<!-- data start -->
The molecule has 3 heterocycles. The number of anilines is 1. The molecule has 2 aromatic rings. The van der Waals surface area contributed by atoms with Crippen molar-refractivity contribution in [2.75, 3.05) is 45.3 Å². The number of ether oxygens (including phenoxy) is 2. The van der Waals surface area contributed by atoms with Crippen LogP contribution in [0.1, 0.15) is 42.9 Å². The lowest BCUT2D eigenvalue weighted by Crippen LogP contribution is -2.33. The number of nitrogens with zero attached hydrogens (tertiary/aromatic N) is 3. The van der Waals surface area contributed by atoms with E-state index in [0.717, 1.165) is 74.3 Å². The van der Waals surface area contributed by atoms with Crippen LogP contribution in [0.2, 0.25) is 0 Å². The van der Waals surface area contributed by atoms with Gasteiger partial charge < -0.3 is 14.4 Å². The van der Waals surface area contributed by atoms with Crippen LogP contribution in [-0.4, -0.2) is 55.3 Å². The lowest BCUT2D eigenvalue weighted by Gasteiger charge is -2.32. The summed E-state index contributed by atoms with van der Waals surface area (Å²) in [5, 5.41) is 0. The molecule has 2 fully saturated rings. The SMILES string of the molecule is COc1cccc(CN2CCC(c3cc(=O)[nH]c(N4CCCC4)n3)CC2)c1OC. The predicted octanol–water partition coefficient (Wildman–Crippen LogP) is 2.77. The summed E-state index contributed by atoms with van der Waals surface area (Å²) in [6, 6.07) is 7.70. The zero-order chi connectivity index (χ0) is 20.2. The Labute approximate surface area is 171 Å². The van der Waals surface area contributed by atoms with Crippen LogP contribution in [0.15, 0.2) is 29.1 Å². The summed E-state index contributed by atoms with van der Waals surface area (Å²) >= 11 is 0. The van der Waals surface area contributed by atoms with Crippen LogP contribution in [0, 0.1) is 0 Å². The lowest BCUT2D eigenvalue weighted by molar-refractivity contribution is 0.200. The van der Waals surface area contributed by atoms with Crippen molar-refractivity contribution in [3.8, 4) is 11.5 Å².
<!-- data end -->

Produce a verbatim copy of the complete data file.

The molecule has 3 heterocycles. The number of anilines is 1. The molecule has 2 aromatic rings. The van der Waals surface area contributed by atoms with Crippen molar-refractivity contribution in [2.75, 3.05) is 45.3 Å². The number of ether oxygens (including phenoxy) is 2. The van der Waals surface area contributed by atoms with Crippen LogP contribution in [0.1, 0.15) is 42.9 Å². The lowest BCUT2D eigenvalue weighted by Crippen LogP contribution is -2.33. The number of nitrogens with zero attached hydrogens (tertiary/aromatic N) is 3. The van der Waals surface area contributed by atoms with E-state index in [0.717, 1.165) is 74.3 Å². The van der Waals surface area contributed by atoms with Crippen LogP contribution in [0.2, 0.25) is 0 Å². The van der Waals surface area contributed by atoms with Gasteiger partial charge < -0.3 is 14.4 Å². The van der Waals surface area contributed by atoms with Crippen LogP contribution in [-0.4, -0.2) is 55.3 Å². The lowest BCUT2D eigenvalue weighted by Gasteiger charge is -2.32. The summed E-state index contributed by atoms with van der Waals surface area (Å²) in [5, 5.41) is 0. The molecule has 2 fully saturated rings. The SMILES string of the molecule is COc1cccc(CN2CCC(c3cc(=O)[nH]c(N4CCCC4)n3)CC2)c1OC. The predicted octanol–water partition coefficient (Wildman–Crippen LogP) is 2.77. The summed E-state index contributed by atoms with van der Waals surface area (Å²) in [6, 6.07) is 7.70. The zero-order chi connectivity index (χ0) is 20.2. The Labute approximate surface area is 171 Å². The van der Waals surface area contributed by atoms with Crippen LogP contribution in [0.15, 0.2) is 29.1 Å². The summed E-state index contributed by atoms with van der Waals surface area (Å²) >= 11 is 0. The van der Waals surface area contributed by atoms with Crippen LogP contribution in [0, 0.1) is 0 Å². The lowest BCUT2D eigenvalue weighted by molar-refractivity contribution is 0.200. The van der Waals surface area contributed by atoms with Crippen molar-refractivity contribution in [3.8, 4) is 11.5 Å².